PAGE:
(708b) Nano-Structured PEG-Heparin Hydrogel Characterization by High-Throughput Microrheology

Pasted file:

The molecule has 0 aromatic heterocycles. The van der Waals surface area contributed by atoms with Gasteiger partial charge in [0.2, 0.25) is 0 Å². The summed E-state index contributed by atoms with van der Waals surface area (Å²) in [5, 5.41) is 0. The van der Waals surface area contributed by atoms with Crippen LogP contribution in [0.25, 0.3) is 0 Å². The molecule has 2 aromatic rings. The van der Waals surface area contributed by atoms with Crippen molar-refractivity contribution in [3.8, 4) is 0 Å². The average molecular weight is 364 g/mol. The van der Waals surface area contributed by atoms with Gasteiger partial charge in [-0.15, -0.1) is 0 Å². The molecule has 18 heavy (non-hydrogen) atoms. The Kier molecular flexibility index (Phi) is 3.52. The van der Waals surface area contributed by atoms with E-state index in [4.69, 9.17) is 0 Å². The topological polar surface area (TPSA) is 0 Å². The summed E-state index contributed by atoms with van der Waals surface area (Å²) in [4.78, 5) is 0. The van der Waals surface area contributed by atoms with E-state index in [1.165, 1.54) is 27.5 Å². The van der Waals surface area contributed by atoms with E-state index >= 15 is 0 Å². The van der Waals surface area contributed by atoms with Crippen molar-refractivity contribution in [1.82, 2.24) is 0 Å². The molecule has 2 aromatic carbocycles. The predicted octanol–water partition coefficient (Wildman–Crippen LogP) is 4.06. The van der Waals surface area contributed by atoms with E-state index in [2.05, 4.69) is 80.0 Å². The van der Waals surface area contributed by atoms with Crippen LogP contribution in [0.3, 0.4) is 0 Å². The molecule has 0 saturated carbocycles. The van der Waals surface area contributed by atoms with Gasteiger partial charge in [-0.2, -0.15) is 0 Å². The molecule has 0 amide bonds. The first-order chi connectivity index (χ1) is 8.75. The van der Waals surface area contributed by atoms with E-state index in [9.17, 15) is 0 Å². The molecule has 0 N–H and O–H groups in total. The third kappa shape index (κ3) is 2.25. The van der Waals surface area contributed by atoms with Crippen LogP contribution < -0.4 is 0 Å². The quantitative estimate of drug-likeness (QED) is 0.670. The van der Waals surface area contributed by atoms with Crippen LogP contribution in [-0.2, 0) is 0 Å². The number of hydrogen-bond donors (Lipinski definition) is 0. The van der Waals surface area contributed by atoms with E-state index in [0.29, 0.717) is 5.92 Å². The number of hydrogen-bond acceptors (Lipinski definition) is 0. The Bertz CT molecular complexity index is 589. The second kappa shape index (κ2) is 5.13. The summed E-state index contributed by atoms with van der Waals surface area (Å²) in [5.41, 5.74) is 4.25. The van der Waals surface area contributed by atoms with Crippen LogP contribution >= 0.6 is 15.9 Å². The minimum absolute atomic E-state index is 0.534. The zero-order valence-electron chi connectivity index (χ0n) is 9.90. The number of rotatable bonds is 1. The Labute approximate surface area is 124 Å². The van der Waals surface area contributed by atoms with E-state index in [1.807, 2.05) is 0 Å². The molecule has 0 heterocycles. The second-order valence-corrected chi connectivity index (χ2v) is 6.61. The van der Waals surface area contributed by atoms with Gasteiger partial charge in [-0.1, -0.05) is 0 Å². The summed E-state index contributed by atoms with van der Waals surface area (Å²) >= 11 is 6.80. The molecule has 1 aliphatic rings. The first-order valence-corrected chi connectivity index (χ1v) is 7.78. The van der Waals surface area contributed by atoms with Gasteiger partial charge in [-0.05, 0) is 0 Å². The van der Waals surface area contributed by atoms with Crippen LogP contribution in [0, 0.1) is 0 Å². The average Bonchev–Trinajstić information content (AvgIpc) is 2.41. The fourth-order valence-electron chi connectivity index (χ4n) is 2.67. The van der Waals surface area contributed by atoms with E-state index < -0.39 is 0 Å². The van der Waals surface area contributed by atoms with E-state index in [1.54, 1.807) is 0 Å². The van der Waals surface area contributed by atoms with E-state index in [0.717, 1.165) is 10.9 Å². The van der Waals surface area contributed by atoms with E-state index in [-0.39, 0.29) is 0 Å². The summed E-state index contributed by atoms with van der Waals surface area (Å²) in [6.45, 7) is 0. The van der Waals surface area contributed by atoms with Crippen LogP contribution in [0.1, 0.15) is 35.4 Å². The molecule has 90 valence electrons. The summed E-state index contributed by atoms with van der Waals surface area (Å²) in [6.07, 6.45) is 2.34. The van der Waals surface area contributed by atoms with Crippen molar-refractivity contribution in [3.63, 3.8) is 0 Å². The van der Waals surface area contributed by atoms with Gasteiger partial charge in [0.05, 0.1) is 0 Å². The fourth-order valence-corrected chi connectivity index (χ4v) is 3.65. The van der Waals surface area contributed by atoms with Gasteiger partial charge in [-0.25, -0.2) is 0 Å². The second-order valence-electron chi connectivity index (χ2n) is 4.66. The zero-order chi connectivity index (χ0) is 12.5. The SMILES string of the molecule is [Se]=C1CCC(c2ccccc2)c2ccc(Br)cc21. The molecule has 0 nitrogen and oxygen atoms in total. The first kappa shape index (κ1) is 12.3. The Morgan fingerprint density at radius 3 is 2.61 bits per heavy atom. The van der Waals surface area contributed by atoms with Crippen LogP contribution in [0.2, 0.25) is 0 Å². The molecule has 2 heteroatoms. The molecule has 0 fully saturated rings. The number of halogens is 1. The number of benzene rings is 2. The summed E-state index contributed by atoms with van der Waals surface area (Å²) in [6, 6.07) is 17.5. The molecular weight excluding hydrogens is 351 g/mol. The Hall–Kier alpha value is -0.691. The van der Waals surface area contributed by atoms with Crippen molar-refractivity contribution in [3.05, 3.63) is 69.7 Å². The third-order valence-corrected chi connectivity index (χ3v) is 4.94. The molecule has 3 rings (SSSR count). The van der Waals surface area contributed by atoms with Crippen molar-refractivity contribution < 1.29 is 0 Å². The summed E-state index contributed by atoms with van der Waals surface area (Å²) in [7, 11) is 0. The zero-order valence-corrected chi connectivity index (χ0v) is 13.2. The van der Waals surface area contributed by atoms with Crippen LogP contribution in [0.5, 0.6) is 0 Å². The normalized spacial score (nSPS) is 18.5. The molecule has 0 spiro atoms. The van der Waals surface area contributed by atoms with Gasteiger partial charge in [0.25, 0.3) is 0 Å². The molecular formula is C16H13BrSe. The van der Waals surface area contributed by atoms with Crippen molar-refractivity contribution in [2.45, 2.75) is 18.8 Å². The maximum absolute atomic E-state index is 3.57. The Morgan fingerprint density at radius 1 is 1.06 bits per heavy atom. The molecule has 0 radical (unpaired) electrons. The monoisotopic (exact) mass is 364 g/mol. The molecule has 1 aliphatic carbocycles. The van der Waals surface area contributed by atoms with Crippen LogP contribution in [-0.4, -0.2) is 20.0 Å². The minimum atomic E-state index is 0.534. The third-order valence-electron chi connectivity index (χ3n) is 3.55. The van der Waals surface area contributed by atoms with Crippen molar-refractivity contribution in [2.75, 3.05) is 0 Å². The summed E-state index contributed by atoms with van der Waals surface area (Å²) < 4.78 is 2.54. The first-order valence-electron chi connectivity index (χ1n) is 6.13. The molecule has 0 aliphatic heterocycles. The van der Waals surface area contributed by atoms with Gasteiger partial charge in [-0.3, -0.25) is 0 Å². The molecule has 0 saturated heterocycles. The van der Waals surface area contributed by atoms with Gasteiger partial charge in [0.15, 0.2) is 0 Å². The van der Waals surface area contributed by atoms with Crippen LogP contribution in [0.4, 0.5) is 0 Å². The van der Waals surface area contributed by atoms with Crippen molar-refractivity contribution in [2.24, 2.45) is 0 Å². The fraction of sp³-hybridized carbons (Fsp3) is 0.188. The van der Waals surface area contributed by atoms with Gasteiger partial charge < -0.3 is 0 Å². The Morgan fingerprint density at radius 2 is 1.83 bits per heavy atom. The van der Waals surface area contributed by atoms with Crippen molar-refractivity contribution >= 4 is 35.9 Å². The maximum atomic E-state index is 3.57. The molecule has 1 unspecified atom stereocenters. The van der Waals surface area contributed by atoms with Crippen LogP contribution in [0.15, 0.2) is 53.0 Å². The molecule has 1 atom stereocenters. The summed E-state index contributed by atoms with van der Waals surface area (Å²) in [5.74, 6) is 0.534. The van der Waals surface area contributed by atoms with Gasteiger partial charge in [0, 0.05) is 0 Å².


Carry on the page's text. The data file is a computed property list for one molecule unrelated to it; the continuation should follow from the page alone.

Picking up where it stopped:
High-throughput screening of material properties of therapeutic hydrogelators enables the engineering of these materials for applications such as wound healing and tissue regeneration. Designing material to mimic biologically relevant environments, such as the extracellular matrix, requires knowledge of both the hydrogelation reaction and the final material assembly conditions over a large composition space. Recently developed covalently cross-linked dithiol poly(ethylene glycol)-maleimide functionalized high molecular weight heparin (PEG-HMWH) hydrogels are of particular interest due to heparin's ability to sequester and stabilize soluble proteins, such as growth factors. Multiple particle tracking microrheology is used to measure the structure and rheological properties of the material. In this technique, probe particles are embedded into the precursor solution, the Brownian motion of the particles is tracked and rheological properties are directly calculated from the probes mean-squared displacement. The hydrogelation kinetics is monitored as the material evolves with time, allowing the critical gelation time and critical relaxation exponent to be determined as a function of cross-linker size. The final material properties are screened using high-throughput microrheology, a technique that couples a microfluidic device and microrheological measurements, over a parameter space that includes the total polymer concentration, cross-linker molecular weight and number of available cross-linkable sites on the heparin or backbone functionality. Gelation state diagrams are created and the area where a cross-linked hydrogel forms, the gelation envelope, is measured for each size of cross-linker and backbone functionality. The borders of the gelation envelope are modeled using Flory-Stockmayer theory. These gelation diagrams enable the composition of the hydrogel with the precise rheological properties suitable for processing this polymeric hydrogel, specifically using electrospinning, to be determined. Electrospinning is an increasingly important polymer processing method for generating nano- and micro-structured biomimetic materials. Electrospun PEG-HMWH hydrogel fibers present the proper chemistry that can deliver soluble growth factors and present non-soluble adhesion and cleavage epitopes that can be engineered to mimic the biochemical and biophysical cues of the native extracellular matrix to elicit cell growth and proliferation.